Future direction of Coastal Commission hinges on Banning Ranch
Decision on large Newport Beach project was postponed, but how will developers influence state agency?
NEWPORT BEACH — Environmentalists and developers continue to bark at each other under the bright lights of the California Coastal Commission. The fate of California’s coast could hang in the balance of whose bark ultimately wins the day.
How a planned development at Newport Beach’s Banning Ranch ultimately shapes up will help environmentalists and slow- or no-growth advocates regain some of the trust lost in the state agency when Charles Lester was fired from the commission in February.
Alternatively those same groups could lose faith in the system altogether if Banning Ranch’s plans, as currently proposed, remain unchanged or is altered only slightly.
How the Banning Ranch project plays out in the next two to three months is of great relevance to boaters.
Several projects, for example, are proposed along the Port of San Diego’s waterfront. One project is bringing a large hotel to the Chula Vista bayfront. Other development projects are proposed at Shelter Island and downtown San Diego, all requiring Coastal Commission approval.
If a future decision on the Banning Ranch proposal leans in favor of the developer, perceived or otherwise, then the public’s distrust of who influences the commission will persist. How commissioners shape the final plans of Banning Ranch will alter the perceived or actual reality of whether developers influence the Coastal Commission’s decisions at the expense of the agency’s mission.
You see the Coastal Commission is on shaky ground right now. Banning Ranch is the first major test for the group of 12 commissioners who voted to ouster Lester less than 100 days before the Banning Ranch project appeared on the commission’s May agenda.
While a decision on the project’s plans was postponed dozens of speakers showed up to Newport Beach City Hall to chime in on the development project. The 401-acre site near Coast Highway and Upper Newport Bay is considered by many to be the largest plot of undeveloped land in Coastal Orange County, hence very valuable to developers.
The project proposes to balance hundreds of residences, a hotel and retail space with an open space preserve. Developing portions of Banning Ranch could help the developer clean up an oil field there.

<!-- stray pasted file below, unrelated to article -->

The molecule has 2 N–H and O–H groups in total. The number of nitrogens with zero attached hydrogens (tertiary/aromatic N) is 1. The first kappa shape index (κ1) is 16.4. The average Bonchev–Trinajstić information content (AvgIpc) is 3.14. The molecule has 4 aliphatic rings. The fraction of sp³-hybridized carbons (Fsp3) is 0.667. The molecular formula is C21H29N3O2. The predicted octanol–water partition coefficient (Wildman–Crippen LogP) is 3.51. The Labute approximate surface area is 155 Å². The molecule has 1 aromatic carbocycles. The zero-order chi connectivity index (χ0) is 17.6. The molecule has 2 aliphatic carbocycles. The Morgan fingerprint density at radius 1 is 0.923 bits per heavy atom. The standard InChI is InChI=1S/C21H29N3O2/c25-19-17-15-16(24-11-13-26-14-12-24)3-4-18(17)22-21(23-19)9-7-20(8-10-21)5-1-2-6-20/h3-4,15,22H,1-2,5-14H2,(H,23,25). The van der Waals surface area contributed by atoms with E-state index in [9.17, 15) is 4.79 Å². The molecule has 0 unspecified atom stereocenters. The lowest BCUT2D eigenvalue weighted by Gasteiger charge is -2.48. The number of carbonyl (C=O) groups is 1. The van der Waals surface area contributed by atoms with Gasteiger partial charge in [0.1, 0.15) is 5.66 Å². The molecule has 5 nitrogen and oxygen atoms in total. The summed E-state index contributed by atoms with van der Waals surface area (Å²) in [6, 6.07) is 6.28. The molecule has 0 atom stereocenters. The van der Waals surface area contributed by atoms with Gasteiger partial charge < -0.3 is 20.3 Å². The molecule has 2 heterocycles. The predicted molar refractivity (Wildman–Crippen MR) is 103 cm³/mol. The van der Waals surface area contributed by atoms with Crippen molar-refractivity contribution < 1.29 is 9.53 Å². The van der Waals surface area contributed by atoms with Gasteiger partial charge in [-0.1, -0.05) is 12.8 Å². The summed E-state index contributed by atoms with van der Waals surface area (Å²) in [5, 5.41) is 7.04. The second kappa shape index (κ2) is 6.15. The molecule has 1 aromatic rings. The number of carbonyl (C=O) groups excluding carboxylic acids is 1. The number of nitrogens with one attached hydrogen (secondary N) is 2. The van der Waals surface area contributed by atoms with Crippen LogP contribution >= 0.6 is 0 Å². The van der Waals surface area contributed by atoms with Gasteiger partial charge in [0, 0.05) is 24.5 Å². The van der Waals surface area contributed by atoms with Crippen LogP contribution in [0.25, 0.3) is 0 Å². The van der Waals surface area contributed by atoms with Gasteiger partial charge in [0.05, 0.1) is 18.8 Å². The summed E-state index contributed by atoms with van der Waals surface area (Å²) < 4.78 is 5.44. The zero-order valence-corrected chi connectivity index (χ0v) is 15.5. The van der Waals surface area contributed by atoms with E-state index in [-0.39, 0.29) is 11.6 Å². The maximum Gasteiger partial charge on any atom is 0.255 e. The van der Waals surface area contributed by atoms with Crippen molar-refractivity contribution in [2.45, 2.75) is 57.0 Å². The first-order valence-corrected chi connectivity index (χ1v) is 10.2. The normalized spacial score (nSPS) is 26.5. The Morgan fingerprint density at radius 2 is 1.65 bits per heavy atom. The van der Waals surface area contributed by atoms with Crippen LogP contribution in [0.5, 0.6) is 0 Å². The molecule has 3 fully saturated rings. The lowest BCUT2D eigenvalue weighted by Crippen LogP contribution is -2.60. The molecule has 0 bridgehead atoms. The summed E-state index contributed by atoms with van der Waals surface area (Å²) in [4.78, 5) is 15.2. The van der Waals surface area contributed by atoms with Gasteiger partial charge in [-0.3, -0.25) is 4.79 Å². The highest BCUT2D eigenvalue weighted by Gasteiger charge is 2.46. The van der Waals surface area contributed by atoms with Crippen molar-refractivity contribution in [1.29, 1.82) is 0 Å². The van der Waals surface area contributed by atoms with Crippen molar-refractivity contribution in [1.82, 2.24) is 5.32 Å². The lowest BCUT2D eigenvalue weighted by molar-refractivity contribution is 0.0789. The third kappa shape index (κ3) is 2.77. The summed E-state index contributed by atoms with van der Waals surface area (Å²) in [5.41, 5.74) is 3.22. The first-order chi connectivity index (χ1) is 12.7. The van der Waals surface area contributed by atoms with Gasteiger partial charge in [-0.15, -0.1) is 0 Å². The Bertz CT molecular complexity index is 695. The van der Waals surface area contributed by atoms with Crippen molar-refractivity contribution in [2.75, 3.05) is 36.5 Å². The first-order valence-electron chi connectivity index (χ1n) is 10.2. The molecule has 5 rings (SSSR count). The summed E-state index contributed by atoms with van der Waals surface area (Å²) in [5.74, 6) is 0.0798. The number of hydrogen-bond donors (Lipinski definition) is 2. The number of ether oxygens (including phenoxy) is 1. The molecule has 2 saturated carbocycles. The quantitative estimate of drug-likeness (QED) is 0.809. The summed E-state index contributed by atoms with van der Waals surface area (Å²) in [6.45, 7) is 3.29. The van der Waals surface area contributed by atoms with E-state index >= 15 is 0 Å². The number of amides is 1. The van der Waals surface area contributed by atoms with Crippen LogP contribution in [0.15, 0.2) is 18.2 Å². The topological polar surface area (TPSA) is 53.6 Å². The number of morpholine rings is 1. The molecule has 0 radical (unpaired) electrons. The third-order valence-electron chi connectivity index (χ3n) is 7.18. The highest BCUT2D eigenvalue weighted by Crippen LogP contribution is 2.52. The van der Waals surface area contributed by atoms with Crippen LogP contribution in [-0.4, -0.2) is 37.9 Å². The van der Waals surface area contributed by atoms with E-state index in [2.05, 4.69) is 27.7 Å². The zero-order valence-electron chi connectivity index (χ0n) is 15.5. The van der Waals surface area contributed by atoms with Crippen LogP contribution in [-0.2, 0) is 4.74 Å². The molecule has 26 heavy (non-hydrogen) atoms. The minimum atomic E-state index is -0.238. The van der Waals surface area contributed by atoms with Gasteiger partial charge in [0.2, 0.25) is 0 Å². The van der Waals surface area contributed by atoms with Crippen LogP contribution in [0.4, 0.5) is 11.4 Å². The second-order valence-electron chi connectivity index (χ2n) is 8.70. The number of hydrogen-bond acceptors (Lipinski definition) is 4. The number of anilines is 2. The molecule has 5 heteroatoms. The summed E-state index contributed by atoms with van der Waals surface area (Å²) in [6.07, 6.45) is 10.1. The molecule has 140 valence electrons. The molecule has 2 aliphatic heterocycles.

Naturally environmentalists and slow- or no-growth advocates argue a greater effort must be made to preserve Banning Ranch’s two vernal pools and rare native habitats. They want as little development on the Banning Ranch land as possible.
Various news reports leading up to the Coastal Commission’s May meetings indicated the project as currently proposed does not satisfy groups on either side of the fence.
Yet the bigger issue is transparency and trust. The Coastal Commission claims its mission is to protect and enhance the California coast for future generations. Members of the general public believed Lester, during his tenure as executive director, was fulfilling the commission’s mission. His ouster, which was voted on behind closed doors and not fully explained to the public once decided, helped, at best, create a perception the commission would make it easier for development growth along the California coast at the expense of the agency’s mission.
Fueling the distrust and perceived backdoor dealings was Coastal Commission Chair Steve Kinsey’s confession last month he did not properly document his recent interactions with Banning Ranch developers.
Several news outlets reported Kinsey’s acknowledgment of failing to report certain ex parte communications with developers. All commissioners must publicly report when they directly communicate with a party associated with a project and has an interest in its outcome. The communications can be phone calls, emails, private meetings or any other contact made outside the context of a public meeting. Details of the communication must be filed with the commission’s executive director within seven days.